Netanyahu mixed boot-licking with arrogant condescension, both of which would have been found insulting by a body any less craven than Congress: “Providence [God] entrusted the United States to be the guardian of liberty . . . Thank you for ensuring that the flame of freedom burns bright throughout the world . . . May God forever bless the United States of America.” A final standing ovation.
The five noes
“We will be very generous on the size of a future Palestinian state,” Netanyahu proclaimed, calling on Palestinian Authority President Mahmoud Abbas, to “negotiate.” That these were nothing but empty words was as crystal clear as his preconditions on all the major issues:
No return to 1967 borders. “The border will be different than the one that existed on June 4, 1967.” On June 5, 1967, Israel launched a surprise attack on Egypt, Syria and Jordan. Israel occupied the remaining 22 percent of Palestine – the West Bank, Gaza and East Jerusalem – as well as Egypt’s Sinai Peninsula and Syria’s Golan Heights. Netanyahu asserted the right of Israel to keep and expand its illegal settlements on stolen Palestinian land in the West Bank, and much of the Jordan Valley. “It is vital that Israel maintain a long-term military presence along the Jordan River.”
No right of return for Palestinian refugees. By means of terror, 750,000 Palestinians were driven out to make way for the Israeli state in 1948, their homes, lands and other property confiscated. Today they and their descendants number more than six million, many of whom are still consigned to refugee camps. “This means that the Palestinian refugee problem will be resolved outside the borders of Israel,” stated Netanyahu.
No to the return of any part of Jerusalem. East Jerusalem was illegally annexed to Israel after the 1967 war and then expanded to take in much additional West Bank land. All Palestinian parties call for Jerusalem to be the capital of a Palestinian state. “Jerusalem must never again be divided. Jerusalem must remain the united capital of Israel.”
No to a Palestinian state that can defend itself. “So it is therefore absolutely vital for Israel’s security that a Palestinian state be fully demilitarized.” Thanks to hundreds of billions of dollars of U.S. aid, Israel is ranked as the 4th or 5th military power in the world.
No negotiations at all with the Palestinians unless the recently signed Palestinian National Reconciliation Agreement is broken. “So I say to President Abbas, Tear up your pact with Hamas. Sit down and negotiate!”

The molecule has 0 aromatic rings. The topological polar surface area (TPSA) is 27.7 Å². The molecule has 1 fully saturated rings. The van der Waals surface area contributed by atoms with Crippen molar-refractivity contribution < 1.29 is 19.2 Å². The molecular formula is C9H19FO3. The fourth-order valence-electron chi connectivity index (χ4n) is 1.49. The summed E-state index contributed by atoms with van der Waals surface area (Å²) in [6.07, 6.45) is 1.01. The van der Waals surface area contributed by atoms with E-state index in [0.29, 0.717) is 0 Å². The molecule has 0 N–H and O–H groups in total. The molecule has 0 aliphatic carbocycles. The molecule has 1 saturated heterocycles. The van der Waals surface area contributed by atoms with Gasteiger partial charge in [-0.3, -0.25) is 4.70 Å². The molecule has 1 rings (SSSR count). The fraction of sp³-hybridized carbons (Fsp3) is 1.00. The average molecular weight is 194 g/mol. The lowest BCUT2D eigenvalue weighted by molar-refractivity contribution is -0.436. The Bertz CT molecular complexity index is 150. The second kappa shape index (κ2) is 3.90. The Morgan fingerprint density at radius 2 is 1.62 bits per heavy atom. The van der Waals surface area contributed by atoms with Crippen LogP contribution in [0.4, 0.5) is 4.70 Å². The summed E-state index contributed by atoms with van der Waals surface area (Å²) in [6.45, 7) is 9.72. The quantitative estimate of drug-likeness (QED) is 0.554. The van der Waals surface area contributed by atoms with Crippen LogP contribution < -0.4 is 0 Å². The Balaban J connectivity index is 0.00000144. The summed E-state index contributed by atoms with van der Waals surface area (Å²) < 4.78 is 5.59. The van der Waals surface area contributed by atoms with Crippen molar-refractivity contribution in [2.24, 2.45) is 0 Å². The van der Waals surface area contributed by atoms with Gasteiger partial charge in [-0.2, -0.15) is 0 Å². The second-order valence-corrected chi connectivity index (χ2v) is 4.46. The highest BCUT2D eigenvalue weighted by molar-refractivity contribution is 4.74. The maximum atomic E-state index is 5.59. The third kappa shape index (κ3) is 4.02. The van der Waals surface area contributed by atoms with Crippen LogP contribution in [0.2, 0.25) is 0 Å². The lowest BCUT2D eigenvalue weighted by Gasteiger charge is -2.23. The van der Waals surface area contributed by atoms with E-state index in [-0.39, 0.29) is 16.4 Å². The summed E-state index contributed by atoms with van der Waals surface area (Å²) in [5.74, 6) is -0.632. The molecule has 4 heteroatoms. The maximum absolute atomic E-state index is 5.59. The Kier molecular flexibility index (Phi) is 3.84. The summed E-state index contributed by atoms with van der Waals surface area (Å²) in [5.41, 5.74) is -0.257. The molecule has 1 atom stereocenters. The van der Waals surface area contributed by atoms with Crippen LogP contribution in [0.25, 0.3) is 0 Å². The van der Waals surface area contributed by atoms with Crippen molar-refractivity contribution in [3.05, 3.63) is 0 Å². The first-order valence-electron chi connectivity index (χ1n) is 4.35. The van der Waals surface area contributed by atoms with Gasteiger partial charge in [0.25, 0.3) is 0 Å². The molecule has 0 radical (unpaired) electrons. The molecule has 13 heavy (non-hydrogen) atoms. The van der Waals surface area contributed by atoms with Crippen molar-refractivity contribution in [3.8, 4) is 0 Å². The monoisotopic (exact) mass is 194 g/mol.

The last point is the height of cynical maneuver. Above all, what Netanyahu wants is to continue the policy of talking peace while taking piece after piece of Palestinian land.
By setting pre-conditions that are impossible for the Palestinians to accept, he is attempting to make it look like they, not the Israeli side, are responsible for negotiations not taking place. To seal the deal, Netanyahu demands a breaking of the just-achieved Palestinian unity agreement which is supported by virtually the entire Palestinian population. It is at the same time a demand by one side to be able to designate who will represent the other side in negotiations – something no one, anywhere would accept.
But Netanyahu’s maneuvering, while hailed in the halls of Congress, has resolved nothing. It will likely lead to a deepening of the struggle in Palestine and the entire region which is in upheaval.
In his May 19 speech on the Middle East crisis, Obama sought to present the United States as a supporter of “democracy” and “self-determination,” including for the Palestinian people. That too was a maneuver, designed to strengthen the U.S. standing among people in rebellion, but it was effectively undercut by Netanyahu’s.
But neither maneuvers nor rhetoric can reverse the tide of history. Just like in South Africa, the Palestinian people – with the support of the Arab nation as a whole and all who stand for justice around the world – will overcome colonial occupation and win self-determination and the right of return.